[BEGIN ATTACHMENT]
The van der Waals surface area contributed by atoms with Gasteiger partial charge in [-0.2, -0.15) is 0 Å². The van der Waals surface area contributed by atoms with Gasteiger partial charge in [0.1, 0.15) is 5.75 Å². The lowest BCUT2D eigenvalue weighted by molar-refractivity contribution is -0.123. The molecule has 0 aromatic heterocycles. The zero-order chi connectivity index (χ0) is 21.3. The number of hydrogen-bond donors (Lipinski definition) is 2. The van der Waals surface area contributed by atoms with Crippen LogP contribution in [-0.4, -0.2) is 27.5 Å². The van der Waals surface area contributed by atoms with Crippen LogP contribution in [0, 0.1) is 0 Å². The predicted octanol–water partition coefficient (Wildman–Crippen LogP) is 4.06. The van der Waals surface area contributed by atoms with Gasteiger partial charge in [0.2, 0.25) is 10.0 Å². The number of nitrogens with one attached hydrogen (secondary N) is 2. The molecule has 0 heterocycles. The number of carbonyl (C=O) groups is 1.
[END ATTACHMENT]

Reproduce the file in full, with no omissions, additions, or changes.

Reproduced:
The van der Waals surface area contributed by atoms with Gasteiger partial charge in [-0.2, -0.15) is 0 Å². The van der Waals surface area contributed by atoms with Gasteiger partial charge in [0.1, 0.15) is 5.75 Å². The lowest BCUT2D eigenvalue weighted by molar-refractivity contribution is -0.123. The molecule has 0 aromatic heterocycles. The zero-order chi connectivity index (χ0) is 21.3. The number of hydrogen-bond donors (Lipinski definition) is 2. The van der Waals surface area contributed by atoms with Crippen LogP contribution in [-0.4, -0.2) is 27.5 Å². The van der Waals surface area contributed by atoms with Crippen LogP contribution in [0, 0.1) is 0 Å². The predicted octanol–water partition coefficient (Wildman–Crippen LogP) is 4.06. The van der Waals surface area contributed by atoms with Gasteiger partial charge in [0.2, 0.25) is 10.0 Å². The number of nitrogens with one attached hydrogen (secondary N) is 2. The molecule has 0 heterocycles. The number of carbonyl (C=O) groups is 1.